Here, you find four articles that make up a mini-series on the Information Revolution. They are presented in a chronological order, but they do not need to be read that way. Story 3 and 4 are more society-oriented. Story 1 and 2 are more business/organisation-oriented.
A summary and the presentation for IASA that came out of this can be found here.
- If you read only one, read the fourth and last one: Gossip, Trust and the Information Revolution (‘value’ vs. ‘values’). It tells a story about what all that IT is doing to our societies and their institutions (and mainly our trust in them), why this is happening, and what we can/should do about it. It is based on the role of language in societies;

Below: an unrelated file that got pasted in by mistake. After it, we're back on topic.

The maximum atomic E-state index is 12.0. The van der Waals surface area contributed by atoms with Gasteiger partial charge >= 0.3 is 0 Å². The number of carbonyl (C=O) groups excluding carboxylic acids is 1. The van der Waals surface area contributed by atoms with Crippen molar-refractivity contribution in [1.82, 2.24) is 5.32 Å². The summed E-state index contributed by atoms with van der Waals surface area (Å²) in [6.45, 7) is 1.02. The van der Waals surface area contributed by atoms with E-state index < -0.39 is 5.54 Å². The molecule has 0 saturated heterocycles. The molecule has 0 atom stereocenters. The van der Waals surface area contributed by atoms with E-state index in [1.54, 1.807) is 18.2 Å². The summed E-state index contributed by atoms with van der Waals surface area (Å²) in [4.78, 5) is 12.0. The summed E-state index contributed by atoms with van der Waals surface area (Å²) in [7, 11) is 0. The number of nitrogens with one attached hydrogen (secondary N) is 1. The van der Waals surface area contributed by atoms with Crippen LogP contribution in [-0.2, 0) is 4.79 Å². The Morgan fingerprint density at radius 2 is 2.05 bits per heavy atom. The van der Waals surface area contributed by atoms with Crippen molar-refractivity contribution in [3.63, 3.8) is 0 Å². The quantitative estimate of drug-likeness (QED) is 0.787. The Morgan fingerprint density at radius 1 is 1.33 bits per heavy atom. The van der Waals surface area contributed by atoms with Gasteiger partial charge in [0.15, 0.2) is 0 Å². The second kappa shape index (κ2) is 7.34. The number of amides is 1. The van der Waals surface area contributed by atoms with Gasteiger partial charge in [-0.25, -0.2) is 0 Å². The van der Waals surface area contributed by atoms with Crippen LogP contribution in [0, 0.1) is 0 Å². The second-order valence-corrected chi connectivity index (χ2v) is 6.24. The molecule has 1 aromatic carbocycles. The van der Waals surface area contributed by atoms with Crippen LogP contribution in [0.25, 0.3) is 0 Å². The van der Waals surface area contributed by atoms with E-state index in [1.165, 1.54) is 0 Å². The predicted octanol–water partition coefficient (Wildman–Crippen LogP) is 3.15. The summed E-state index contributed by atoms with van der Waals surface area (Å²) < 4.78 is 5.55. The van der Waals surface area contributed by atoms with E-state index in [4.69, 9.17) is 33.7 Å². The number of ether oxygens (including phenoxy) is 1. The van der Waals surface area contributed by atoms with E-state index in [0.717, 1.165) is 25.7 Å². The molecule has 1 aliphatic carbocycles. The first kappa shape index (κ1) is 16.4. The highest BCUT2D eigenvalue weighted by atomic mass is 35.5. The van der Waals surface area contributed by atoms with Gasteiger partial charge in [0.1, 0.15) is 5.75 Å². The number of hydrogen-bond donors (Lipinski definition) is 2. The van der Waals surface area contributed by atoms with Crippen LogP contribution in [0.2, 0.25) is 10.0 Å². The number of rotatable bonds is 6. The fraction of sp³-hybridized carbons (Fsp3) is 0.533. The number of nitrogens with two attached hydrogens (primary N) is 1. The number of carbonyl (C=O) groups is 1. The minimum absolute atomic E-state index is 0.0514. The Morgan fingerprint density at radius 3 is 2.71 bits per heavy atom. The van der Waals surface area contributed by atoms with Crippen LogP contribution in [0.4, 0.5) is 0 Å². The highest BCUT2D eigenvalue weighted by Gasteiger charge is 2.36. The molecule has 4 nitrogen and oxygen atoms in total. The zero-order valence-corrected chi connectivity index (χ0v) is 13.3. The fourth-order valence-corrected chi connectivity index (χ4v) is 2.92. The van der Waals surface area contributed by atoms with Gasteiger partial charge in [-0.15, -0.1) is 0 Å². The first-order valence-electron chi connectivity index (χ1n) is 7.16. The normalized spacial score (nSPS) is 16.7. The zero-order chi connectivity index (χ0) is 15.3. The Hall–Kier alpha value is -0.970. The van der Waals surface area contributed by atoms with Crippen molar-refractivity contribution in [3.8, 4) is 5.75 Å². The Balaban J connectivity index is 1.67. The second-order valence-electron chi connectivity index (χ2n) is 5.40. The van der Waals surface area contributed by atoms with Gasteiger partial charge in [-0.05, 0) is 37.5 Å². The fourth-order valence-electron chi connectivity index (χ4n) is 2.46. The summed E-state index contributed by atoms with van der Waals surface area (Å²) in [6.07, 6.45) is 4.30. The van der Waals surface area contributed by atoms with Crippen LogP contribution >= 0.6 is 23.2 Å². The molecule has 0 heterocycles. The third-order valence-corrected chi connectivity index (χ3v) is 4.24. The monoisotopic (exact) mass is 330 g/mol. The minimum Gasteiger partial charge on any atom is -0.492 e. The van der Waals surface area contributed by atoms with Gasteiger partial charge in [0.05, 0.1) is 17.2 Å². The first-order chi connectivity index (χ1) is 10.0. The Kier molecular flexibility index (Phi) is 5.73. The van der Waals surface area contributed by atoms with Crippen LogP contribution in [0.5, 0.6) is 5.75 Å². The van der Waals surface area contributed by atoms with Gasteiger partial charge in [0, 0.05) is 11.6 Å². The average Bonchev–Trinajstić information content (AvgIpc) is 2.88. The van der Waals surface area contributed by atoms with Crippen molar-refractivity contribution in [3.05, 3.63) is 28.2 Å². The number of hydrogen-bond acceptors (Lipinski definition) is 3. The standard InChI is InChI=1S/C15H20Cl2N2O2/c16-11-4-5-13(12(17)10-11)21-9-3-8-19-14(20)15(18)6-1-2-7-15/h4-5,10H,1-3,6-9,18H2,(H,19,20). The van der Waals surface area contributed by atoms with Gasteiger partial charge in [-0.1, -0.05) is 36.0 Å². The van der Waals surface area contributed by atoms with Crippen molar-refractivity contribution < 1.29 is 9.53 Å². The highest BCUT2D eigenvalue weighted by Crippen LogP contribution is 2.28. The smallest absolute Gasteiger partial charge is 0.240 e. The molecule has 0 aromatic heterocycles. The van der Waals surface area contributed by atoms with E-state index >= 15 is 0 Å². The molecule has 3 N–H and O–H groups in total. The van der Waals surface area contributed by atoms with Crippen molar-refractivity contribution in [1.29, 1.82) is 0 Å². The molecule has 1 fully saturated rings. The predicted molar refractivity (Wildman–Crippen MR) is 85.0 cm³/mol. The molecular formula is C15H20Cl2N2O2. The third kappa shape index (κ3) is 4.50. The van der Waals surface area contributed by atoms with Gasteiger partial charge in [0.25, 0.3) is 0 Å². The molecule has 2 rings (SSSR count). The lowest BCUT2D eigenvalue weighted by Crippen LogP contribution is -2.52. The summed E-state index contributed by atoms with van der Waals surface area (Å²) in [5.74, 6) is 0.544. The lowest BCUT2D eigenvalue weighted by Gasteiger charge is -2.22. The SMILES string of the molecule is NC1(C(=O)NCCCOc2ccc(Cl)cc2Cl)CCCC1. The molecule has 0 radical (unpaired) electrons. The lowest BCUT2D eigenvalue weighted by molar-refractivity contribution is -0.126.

- The third story is about us humans as individuals and what that IT is doing to us. Specifically, we are becoming ‘extended humans’ because we act through IT and we are acted upon through our IT. No need for brain implants, IT is a ‘mental’ and not a physical tool, and we can become logical ‘cyborgs’ just by using IT.
- The second story is about the inertia of all that IT. Ever wondered why so many IT projects fail? And why suddenly everybody is organising their workforces along the lines of ‘Agile’ and ‘DevOps’? Why there is all that talk about ‘digital transformation’ or ‘the digital company’? It has all to do with the fact that IT has become so massive that it is becoming less and less easy to change. So, instead, we humans do.
- The first story is also about why it is so hard to do large IT projects and why IT is so hard to get right. Why it is vulnerable, why there are always problems. It turns out this has to do with the fundamental roots of IT: namely that it is all machine logic. And logic, for all its strengths, has some fundamental limitations.